When will the criminalization of funk carioca stop? People point out how City of God is “proibidão” that was Oscar-nominated. Yet, funk suffers prejudice unlike high-class art. After the police invaded Vila Cruzeiro and Morro de Alemão and failed to capture “bandits,” it seems that they chose easier targets: MCs with “proibidão” videos on YouTube.
MC Galo-Funk-Se Quem Quiser (words MC Dolores)
MC Smith e MAG- Aqui o Bagulho é Doido

"ABC of Citizen Jail: Graduating Citizens"
"Suffering and Smiling"

TC reached into the roots of one plants on the table. “It’s a baobob,” he told me, “My daughter brought me some seeds from Africa. This tree is also the symbol of Rede Mocambo.” In Portuguese “rede” means network, and “mocambo” is the traditional, thatch building of quilombos, maroon communities of escaped slaves in Brazil. Quilombos continue to this day. TC heads Casa Tainã, a cultural center and initiator of the Rede, in a “modern quilombo” on the periphery of a small city in the interior of São Paulo.  TC told me that he plants a Baobob sapling in each “quilombo” which is part of Rede Mocambo.

The project started when Casa Tainã gained partnership with state-backed Digital Inclusion programs with access to technological resources and computers, and began to set up Internet telecenters in quilombos in the Southeast of Brazil. From these social, knowledge, and material exchanges, a “Quilombo Network” began to take root. Now the Rede extends through almost all the Brazilian states (even though not all quilombos have Internet yet because some don’t have electricity).

How do you get computers to the projects? I asked. “With old computers we practice ‘meta-recycling,’ transforming the computers to give them a new life” Robson, also of Casa Tainã told me. In the quilombos they show them how to practice metarecyling, to install free software, to access the Internet, and to make a video or to record a song. And “the quilombo production will then circulate on the ‘rede,’ the Internet.”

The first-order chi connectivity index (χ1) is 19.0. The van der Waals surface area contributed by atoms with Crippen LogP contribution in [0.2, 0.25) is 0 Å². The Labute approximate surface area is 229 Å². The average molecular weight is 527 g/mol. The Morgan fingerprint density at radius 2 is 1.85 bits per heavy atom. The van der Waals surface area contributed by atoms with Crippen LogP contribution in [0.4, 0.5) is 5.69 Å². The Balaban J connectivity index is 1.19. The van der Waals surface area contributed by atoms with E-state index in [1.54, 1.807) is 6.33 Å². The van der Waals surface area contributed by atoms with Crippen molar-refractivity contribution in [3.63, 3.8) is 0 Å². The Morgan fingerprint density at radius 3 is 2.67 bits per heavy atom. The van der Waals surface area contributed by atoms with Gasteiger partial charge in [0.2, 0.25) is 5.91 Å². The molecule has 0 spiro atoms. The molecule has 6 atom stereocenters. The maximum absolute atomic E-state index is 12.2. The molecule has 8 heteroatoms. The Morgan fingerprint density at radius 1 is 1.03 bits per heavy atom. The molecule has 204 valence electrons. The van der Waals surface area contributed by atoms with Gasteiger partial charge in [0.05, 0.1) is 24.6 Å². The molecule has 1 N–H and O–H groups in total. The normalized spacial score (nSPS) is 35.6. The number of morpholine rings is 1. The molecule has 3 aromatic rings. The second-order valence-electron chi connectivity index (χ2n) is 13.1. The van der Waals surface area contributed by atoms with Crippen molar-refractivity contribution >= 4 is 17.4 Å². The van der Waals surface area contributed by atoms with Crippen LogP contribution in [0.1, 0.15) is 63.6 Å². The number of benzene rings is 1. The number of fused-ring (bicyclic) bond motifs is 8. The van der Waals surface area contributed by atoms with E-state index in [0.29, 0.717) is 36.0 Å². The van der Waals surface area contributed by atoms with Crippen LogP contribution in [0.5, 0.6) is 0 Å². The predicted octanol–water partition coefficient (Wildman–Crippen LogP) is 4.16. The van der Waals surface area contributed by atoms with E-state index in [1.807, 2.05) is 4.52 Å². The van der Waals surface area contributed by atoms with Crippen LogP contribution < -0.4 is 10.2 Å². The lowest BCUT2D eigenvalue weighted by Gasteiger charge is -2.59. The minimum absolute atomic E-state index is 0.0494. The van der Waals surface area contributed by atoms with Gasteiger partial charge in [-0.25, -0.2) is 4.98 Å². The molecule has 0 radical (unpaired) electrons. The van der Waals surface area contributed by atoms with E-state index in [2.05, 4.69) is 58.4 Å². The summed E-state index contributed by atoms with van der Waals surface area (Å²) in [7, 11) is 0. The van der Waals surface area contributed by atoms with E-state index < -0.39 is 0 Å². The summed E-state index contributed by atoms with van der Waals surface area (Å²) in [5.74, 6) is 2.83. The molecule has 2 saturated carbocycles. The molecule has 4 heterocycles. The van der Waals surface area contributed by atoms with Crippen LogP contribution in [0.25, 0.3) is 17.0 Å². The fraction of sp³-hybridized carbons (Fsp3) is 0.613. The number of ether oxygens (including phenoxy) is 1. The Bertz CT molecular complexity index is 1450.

TC said that “this network was created as a tool to fight for and ensure our rights. Communication in a network generates greater understanding of quilombo and black struggles. We have to use the new open technologies to construct with them.”

Robson added that the Rede’s goal is also “to discuss the right to land, the right to religion, the right to culture, not hierarchical culture, but horizontal…. And the goal of the network is to think of a new cartography of African identity.”

“And in terms of cartography,” Robson continued, “The baobob connects all the quilombos in the network to Africa. It’s a remembrance of who they were before slavery, when we were kings and queens.”

TC told me that he also brings seeds from each of the quilombos that he visits to plant back to Casa Tainã and in other quilombos in the network. He had just returned from a regional Rede Mocambo Encounter in Northeastern Brazil. Cacao pods from Quilombo João Rodrigues in Bahia were drying in the sun.

“Palmares was destroyed by cannons. Now the big cannon is the media. But with decentralization of the means of communication and with new open technologies, we also have cannons. Imagine if Palmares had had the Internet. We have a tool for revolution,” TC.